With the desire to expand the Arabic program, we need to turn more students into teachers. I recall when I was studying the Madinah Books class, I never imagined that one day I will teach. And here I am, teaching Arabic for almost a decade now. During the last 10 years, I’ve tried many things improve the learning experience for the students. Some worked some didn’t. I decided to share some of the things I do to prepare for the class, so others who are planning to teach can benefit from those. I’m sure there are other ways, even better ones, but I thought it is worth sharing my own experiences.
Here are the tips:
As with any task we do, it’s important to make the right intention. In this case the intention must be to gain the pleasure of Allah by understanding and spreading the knowledge of His Final Message. Furthermore, it is important to constantly remind ourselves that we’re not learning and teaching the Arabic language for the sake of learning the language; rather there is a higher goal of understanding the Qur’an and implementing it in our lives.
The teacher must have studied the course him/herself. Since they are going to use the Madinah books, it is important that they should have studied these books in detail and understand most, if not all, topics and have done the respective exercises. They should then put extra effort to study the topics that they did not understand well and make sure they feel comfortable teaching it.
While there are many aspects of his teaching style, the most important, in my opinion, is the progressive introduction of topics and complexity. He progresses from simple to complex and when teaching one topic, stays within that topic without spreading into others. Then he makes the students do extensive exercises for that topic so that they can master it before moving to the next one. In this regard the teacher must follow the same style and not jump back and forth.
As humans, we all forget and even if we may have understood a topic in detail when we studied it, we would have forgotten some aspects of it. This is especially true as most of us are new to this language and do not use it on every day basis. So teaching requires thorough revision of each topic before it is taught. In this regard, I do the following during the week preceding the class.
Plan Plan Plan There is no short cut to planning. Exactly what will be taught in the next class has to be decided upfront. This includes which topics will be covered in terms of concept, exercise, etc. Then for the concept, what methods/tools I will use. For example, am I going to use the Powerpoint notes, or will I explain on the board, or both. If I am going to explain on the board, what example(s) am I going to use. The sequence of the topics is equally important. I don’t want to overload students with too many concepts before doing the respective exercises. So I prefer to explain one concept followed by some exercises, then the next topic and its exercises and so on and so forth. Also I plan when and how I’m going to engage the students. In other words, I’ve two and a half hours of students’ time, and I’ve to create a FULL storyline for that time. I create that storyline in my head before the class and during the class I’m simply following that storyline. It helps to stay on-course and avoid spur of the moment tangents, which can waste the precious class time.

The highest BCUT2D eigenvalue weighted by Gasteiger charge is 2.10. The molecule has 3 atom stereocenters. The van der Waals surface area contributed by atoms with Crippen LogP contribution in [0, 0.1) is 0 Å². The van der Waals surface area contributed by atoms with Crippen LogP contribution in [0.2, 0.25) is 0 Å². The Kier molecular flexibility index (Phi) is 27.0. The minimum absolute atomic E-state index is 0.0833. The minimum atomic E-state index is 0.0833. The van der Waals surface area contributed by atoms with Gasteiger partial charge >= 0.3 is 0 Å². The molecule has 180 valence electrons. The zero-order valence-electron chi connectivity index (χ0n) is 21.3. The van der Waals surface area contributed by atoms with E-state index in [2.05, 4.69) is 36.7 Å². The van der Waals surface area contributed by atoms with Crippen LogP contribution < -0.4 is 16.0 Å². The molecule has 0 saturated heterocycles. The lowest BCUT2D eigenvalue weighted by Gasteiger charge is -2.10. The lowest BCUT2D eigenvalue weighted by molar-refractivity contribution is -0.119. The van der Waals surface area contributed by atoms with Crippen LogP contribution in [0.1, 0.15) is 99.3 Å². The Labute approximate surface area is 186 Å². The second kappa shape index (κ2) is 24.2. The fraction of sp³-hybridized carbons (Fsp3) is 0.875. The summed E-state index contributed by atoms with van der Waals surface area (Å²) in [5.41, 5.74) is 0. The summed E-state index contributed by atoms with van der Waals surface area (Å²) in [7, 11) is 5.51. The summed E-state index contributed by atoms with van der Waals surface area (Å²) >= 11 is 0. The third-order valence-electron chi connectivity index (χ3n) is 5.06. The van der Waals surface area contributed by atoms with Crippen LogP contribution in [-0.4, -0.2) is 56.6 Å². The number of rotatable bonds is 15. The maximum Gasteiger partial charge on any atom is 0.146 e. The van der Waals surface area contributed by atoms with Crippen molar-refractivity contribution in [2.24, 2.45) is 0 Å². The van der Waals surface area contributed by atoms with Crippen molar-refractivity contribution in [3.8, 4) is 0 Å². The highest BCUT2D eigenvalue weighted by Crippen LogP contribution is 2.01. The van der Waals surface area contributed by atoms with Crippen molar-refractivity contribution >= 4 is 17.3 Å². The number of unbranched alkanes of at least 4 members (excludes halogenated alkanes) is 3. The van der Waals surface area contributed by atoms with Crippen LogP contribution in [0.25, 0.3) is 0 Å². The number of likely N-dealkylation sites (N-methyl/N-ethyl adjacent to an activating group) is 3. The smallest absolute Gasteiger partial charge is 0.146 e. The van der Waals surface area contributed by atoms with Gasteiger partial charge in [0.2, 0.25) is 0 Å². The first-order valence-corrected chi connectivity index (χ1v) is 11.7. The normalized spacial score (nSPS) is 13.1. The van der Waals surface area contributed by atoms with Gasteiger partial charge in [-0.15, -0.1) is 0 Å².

Review and complete all exercises for the lesson(s), which I’m going to cover in upcoming class. For me, this includes writing the meaning of all Arabic text. Writing the singular/plural for important nouns; writing the past/present tense of the verb being used along with its meanings; writing any Qur’anic references as examples. Having this information handy, not only saves time from having to look it up during the class, but also saves me from making mistakes, if I were to guess the meaning or the verb.
Watch Br. Asif’s Class Video(s) for the lesson(s), which I’m going to cover. This takes quite some time but it is an effective technique to prepare for the class. It ensures that if I have an incorrect understanding, I can correct it. It also helps me to discuss all the aspects that are necessary for that topic. This way, I stay close to Dr. Abdur Rahim and Br. Asif’s teaching content and style.
Review the Madinah Books Resources in detail to make sure I remember the contents of each slide that I’m going to present and have my talking points rehearsed.
List down any additional examples that I want to discuss in the class. Thinking of examples on the spot can be difficult especially if you’re starting to teach for the first time. Well thought out examples and the sequence in which they are presented can make a big difference in students’ ability to understand the related topic(s).
After the class, a regular communication with the students via email is also important. The email acts as a reminder for the students to do the homework including the ones who may have missed the class. Typically it is a good idea to share three main pieces of information in the regular class update emails, including:
It is important to send the email within 24 hours of the class so the students have ample time to do the homework.
I strongly encourage current and past students to start teaching and spread their knowledge. You can start with the family and friends. If you see that your local masjid does not have such a program, you can volunteer to run the class. As you undertake any such teaching task, rest assured that LQ Mississauga team will support you in this endeavour.